Landlords can still refuse to rent to a felon in most cases. However, they cannot create blanket policies that lead to the automatic refusal of a felon. Each tenant must be considered individually to ensure the landlord does not discriminate, intentionally or otherwise.
Education is also accessible in California. The state has many programs in place to help felons to earn a degree and find work. These include, but aren’t limited to, the Jail to Jobs Program, The National HIRE Network, and Second Chance.
Finally, the California Assembly Bill AB2466 signed into law in 2016 gives the right to vote to felons who have completed their sentences and any related probationary periods. Those still on parole must wait until their parole ends.
State No. 2 – Kansas
Kansa gains a place on our list because of its Risk Reduction and Reentry Plan (RRRP). Designed to reduce recidivism, this plan helps felons to make a safe transition from prison life and into normal society.
This plan has 20 goals, all of which are designed to keep the former felon out of prison. These goals start simply, including reducing revocations from parole supervision and helping felons to find housing. They then extend to helping the felon find employment and transportation, in addition to offering more targeted help for issues like substance abuse.
Did you know? The RRRP has enabled 50% of felons who are considered high risk in terms of employment and education to find a job within 30 days of their release. Furthermore, this 50% of felons also stay employed for at least 6 months with the same company.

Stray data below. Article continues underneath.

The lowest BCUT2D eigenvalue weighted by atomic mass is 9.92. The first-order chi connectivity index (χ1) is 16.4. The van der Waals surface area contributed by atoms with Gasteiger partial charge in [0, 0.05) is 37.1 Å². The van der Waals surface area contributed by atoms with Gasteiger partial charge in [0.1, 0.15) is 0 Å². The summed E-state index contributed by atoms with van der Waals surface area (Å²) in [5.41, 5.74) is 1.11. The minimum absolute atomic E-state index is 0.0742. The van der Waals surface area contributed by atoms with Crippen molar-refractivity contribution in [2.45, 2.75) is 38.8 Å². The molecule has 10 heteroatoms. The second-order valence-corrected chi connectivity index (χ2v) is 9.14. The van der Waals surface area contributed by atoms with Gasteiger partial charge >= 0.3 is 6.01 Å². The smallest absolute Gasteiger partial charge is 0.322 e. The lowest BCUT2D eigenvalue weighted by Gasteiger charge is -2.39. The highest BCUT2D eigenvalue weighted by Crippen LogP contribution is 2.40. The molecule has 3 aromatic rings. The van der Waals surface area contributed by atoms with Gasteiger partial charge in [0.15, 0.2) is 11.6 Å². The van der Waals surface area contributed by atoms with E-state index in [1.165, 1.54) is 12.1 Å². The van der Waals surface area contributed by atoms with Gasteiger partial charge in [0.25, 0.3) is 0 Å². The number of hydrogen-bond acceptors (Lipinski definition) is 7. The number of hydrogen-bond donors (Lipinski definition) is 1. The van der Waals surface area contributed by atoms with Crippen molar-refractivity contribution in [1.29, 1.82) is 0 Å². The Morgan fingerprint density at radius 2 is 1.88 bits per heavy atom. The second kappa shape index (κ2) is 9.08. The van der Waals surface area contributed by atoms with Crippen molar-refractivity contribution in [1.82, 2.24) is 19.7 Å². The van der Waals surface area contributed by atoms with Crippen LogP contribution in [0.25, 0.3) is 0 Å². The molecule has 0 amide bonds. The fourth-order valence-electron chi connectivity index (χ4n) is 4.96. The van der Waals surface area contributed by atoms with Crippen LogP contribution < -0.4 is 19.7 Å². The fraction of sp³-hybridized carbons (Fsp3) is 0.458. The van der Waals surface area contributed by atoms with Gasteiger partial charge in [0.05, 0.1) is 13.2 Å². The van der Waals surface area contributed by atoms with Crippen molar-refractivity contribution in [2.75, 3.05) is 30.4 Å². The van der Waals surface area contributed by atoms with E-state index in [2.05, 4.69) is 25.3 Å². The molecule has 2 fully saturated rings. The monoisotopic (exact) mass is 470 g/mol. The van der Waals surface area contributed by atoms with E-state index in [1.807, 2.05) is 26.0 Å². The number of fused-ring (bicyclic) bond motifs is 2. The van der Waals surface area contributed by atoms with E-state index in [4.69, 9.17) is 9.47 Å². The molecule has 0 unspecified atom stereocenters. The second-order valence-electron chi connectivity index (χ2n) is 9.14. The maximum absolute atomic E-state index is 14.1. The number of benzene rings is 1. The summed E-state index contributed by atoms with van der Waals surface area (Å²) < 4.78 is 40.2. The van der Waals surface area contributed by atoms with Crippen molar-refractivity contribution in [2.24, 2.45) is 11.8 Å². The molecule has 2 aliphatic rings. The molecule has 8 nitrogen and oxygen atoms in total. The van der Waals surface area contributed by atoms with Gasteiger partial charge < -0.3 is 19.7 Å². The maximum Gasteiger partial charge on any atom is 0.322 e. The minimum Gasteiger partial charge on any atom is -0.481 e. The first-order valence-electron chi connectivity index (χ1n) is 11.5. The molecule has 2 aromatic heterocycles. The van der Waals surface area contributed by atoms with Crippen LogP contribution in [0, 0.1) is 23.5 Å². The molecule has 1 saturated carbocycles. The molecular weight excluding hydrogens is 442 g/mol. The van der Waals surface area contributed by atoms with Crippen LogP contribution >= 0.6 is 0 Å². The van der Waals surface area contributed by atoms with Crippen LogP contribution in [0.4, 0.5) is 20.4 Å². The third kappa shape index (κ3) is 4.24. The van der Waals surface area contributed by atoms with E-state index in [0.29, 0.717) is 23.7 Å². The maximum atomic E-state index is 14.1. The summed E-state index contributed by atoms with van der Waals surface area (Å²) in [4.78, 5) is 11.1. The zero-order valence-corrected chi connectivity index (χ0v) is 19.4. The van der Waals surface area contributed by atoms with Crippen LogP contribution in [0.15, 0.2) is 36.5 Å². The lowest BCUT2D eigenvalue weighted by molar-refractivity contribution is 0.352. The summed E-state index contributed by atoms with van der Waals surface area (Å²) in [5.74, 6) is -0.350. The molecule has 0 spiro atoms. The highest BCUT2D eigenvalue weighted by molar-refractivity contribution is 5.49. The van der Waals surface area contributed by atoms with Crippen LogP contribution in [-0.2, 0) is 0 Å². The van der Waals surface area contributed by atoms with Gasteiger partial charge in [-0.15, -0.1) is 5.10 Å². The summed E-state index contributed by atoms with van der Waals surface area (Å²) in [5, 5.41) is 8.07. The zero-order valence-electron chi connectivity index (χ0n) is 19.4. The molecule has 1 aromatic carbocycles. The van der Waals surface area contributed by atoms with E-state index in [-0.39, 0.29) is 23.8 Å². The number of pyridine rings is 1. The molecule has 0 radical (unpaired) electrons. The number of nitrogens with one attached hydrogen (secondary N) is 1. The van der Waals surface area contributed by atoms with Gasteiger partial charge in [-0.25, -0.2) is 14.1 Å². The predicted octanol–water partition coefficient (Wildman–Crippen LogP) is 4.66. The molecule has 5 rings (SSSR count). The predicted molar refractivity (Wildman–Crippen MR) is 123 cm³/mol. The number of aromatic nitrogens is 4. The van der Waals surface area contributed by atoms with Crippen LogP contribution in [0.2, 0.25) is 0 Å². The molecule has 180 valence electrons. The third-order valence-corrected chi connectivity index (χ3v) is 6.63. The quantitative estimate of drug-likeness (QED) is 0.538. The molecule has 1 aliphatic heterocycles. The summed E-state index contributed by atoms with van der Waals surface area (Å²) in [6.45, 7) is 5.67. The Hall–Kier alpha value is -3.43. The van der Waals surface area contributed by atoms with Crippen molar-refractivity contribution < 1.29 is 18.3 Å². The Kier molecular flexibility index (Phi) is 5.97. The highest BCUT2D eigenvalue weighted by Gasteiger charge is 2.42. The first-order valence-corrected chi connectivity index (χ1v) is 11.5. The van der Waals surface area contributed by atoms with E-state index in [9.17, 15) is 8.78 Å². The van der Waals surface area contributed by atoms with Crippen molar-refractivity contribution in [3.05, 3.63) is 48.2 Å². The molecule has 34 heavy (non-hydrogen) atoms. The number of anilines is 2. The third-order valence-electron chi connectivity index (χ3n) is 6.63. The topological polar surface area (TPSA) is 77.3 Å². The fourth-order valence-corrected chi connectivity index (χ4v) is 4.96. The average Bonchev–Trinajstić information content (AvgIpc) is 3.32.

The RRRP is boosted by the efforts of various grant programs and education providers. For example, Second Chance cooperates with the Kansas City Metropolitan Crime Commission to offer job readiness training and help with finding housing. There are also several grant programs available to felons, including the $5,000 Boots to Business Grant.
Kansas also allows felons to regain their voting rights once they’re completed their sentences. Assuming the felon is not on parole or probation, they can register to vote at a post office, DMV location, or by downloading a registration form online.
A seven-year rule, similar to California’s, is also in place in Kansas. However, felons have a salary cap of $20,000 per year in the state.
State No. 3 – Nevada
Like California and Kansas, Nevada has a seven-year limit in place for criminal background checks. Furthermore, the state has no salary caps, meaning there are no limits on a felon’s earning potential. However, there are no laws preventing businesses from using a felony conviction as a reason not to hire somebody.
Still, felons have several options in the job market, with major employers like UPS having been known to hire felons in Nevada. The state also allows felons to start their own businesses.
While landlords must operate under fair housing guidelines in the state, they do have the right to refuse to rent to a felon.
However, there are several programs available to help people to find felon-friendly housing options. One example is Hope for Prisoners, which maintains a list of felon-friendly housing and offers direct support to those looking for a permanent residence.
Nevada stands out from the other states on this list in regards to its voting laws. The state allows any felon who has completed their prison to vote, even if they’re on probation or parole.